Transfer Pricing Shenanigans Hide Billions From IRS
Consider the following: Razor blades imported from Britain for $113 apiece. Tweezers from Japan for $4,896 each. Cut rubies from Burma for $38,192 per carat. And for U.S. trading partners, exporting car seats to Belgium for $1.66, missile launchers sold to Israel for $52, or bejeweled wristwatches sold to Columbia for $8.68.
Simon J. Pak, a finance professor at Pennsylvania State University Great Valley, and John S. Zdanowicz, the director of the Center for Banking and Financial Institutions have been studying government records for over a decade, and believe that this kind of pricing manipulation to shield U.S. Income Tax obligations is widespread.
"We do not cast wary glances at their stuff," Customs Service spokesman Dean Boyd said of the analysis. "It's very serious, because you can do this with any commodity."
The process is relatively simple. For example: A Japanese automaker manufactures a car radio for $100, but its U.S. subsidiary buys it for $199, then sells it for $200. The company's bottom line hasn't changed, but the taxable profit in the United States is now just $1 instead of $100. A tax bill that would have been $34 is reduced to 34 cents.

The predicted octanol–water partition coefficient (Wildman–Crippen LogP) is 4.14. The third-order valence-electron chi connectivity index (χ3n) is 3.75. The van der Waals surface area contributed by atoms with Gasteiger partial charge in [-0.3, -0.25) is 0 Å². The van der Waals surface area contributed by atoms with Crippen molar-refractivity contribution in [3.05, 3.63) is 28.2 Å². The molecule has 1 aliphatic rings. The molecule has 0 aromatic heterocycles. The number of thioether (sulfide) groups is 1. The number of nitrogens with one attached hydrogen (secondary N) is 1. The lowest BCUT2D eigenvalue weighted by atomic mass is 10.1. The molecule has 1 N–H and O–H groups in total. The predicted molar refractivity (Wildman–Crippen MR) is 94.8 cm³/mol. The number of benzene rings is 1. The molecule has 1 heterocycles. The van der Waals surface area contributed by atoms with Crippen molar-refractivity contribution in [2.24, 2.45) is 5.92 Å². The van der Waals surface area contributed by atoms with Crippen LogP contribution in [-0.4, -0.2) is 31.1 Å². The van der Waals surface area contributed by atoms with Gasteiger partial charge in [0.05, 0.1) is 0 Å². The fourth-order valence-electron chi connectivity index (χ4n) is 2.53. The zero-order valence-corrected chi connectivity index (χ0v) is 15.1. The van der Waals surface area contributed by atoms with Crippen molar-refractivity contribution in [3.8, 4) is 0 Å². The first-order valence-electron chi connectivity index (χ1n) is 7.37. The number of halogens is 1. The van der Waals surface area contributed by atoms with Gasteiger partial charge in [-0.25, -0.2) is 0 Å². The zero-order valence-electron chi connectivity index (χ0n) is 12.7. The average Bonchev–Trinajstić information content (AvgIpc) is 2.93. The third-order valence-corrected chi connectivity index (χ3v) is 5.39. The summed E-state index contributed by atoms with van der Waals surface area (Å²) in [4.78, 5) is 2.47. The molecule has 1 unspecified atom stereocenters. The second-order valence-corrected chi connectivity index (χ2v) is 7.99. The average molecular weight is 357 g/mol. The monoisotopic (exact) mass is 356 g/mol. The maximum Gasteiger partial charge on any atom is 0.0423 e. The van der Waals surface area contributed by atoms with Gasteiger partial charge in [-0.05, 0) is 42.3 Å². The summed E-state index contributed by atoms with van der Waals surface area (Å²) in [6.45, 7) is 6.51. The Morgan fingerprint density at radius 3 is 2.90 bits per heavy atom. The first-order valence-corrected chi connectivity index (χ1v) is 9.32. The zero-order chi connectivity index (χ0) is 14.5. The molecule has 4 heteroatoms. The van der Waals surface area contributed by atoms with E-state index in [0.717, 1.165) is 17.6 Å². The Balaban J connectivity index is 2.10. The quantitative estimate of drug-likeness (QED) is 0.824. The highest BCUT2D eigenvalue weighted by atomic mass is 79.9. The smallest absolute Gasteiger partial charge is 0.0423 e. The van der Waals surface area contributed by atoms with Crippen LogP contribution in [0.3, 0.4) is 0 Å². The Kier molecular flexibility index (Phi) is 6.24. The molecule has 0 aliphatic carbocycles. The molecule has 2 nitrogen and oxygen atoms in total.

Conversely, if a U.S. manufacturer exports a bulldozer to its Colombian subsidiary for $1,742; the Colombian company sells it to a buyer for $28,000. The U.S. company's cost of producing the bulldozer can be written off its income taxes , but the profit from the sale would reside in Colombia. That profit would be subject to U.S. taxes only after it is "repatriated" across the border, presumably in a bad economic year when the company's taxable U.S. income is low or nonexistent.
Sen. Byron L. Dorgan, who secured a $2 million grant for the research, wants the U.S. government to sit up and take notice. "The IRS and the Treasury have been in a deep sleep on this subject," Dorgan said. "I want Treasury and the IRS to look at this, to say this is a big, serious problem."
Zdanowicz said the government "is shutting down the front door on the illegal movement of money, focusing on banks, insurance companies and other financial institutions. But the back door is wide open, international trade."